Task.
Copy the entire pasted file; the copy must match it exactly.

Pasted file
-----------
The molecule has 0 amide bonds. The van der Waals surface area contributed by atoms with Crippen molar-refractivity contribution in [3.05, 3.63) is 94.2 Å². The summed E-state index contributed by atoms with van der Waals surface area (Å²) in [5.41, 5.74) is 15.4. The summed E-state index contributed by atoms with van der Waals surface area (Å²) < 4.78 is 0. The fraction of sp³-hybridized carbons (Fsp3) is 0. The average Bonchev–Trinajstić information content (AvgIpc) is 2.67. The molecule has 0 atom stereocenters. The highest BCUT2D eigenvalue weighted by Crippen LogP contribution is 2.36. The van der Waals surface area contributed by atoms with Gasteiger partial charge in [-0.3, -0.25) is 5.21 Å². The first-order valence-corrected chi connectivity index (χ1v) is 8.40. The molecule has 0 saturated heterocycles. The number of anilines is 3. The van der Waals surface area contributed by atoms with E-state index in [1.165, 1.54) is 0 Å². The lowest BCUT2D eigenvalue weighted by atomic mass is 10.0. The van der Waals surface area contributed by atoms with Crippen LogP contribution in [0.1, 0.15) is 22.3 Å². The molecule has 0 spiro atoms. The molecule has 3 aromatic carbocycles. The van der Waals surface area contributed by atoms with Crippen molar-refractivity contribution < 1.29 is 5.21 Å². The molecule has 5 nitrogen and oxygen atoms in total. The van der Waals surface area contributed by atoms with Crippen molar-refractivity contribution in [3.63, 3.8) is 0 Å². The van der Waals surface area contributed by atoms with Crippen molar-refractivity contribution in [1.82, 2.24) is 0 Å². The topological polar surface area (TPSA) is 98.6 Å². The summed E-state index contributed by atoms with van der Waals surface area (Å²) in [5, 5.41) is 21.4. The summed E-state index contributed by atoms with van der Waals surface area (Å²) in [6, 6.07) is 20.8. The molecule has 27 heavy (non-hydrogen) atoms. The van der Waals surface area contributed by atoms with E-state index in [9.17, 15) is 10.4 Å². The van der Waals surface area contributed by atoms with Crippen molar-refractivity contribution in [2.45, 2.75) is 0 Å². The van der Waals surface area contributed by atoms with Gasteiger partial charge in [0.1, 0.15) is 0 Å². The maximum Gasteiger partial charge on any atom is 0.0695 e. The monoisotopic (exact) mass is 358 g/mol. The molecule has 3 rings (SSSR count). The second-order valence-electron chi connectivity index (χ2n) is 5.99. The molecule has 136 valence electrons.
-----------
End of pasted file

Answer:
The molecule has 0 amide bonds. The van der Waals surface area contributed by atoms with Crippen molar-refractivity contribution in [3.05, 3.63) is 94.2 Å². The summed E-state index contributed by atoms with van der Waals surface area (Å²) in [5.41, 5.74) is 15.4. The summed E-state index contributed by atoms with van der Waals surface area (Å²) < 4.78 is 0. The fraction of sp³-hybridized carbons (Fsp3) is 0. The average Bonchev–Trinajstić information content (AvgIpc) is 2.67. The molecule has 0 atom stereocenters. The highest BCUT2D eigenvalue weighted by Crippen LogP contribution is 2.36. The van der Waals surface area contributed by atoms with Gasteiger partial charge in [-0.3, -0.25) is 5.21 Å². The first-order valence-corrected chi connectivity index (χ1v) is 8.40. The molecule has 0 saturated heterocycles. The number of anilines is 3. The van der Waals surface area contributed by atoms with E-state index in [1.165, 1.54) is 0 Å². The lowest BCUT2D eigenvalue weighted by atomic mass is 10.0. The van der Waals surface area contributed by atoms with Crippen LogP contribution in [0.1, 0.15) is 22.3 Å². The molecule has 0 spiro atoms. The molecule has 3 aromatic carbocycles. The van der Waals surface area contributed by atoms with Crippen molar-refractivity contribution < 1.29 is 5.21 Å². The molecule has 5 nitrogen and oxygen atoms in total. The van der Waals surface area contributed by atoms with Crippen molar-refractivity contribution in [3.63, 3.8) is 0 Å². The van der Waals surface area contributed by atoms with Crippen molar-refractivity contribution in [1.82, 2.24) is 0 Å². The topological polar surface area (TPSA) is 98.6 Å². The summed E-state index contributed by atoms with van der Waals surface area (Å²) in [5, 5.41) is 21.4. The summed E-state index contributed by atoms with van der Waals surface area (Å²) in [6, 6.07) is 20.8. The molecule has 27 heavy (non-hydrogen) atoms. The van der Waals surface area contributed by atoms with E-state index in [9.17, 15) is 10.4 Å². The van der Waals surface area contributed by atoms with Crippen molar-refractivity contribution in [2.45, 2.75) is 0 Å². The van der Waals surface area contributed by atoms with Gasteiger partial charge in [0.1, 0.15) is 0 Å². The maximum Gasteiger partial charge on any atom is 0.0695 e. The monoisotopic (exact) mass is 358 g/mol. The molecule has 3 rings (SSSR count). The second-order valence-electron chi connectivity index (χ2n) is 5.99. The molecule has 136 valence electrons.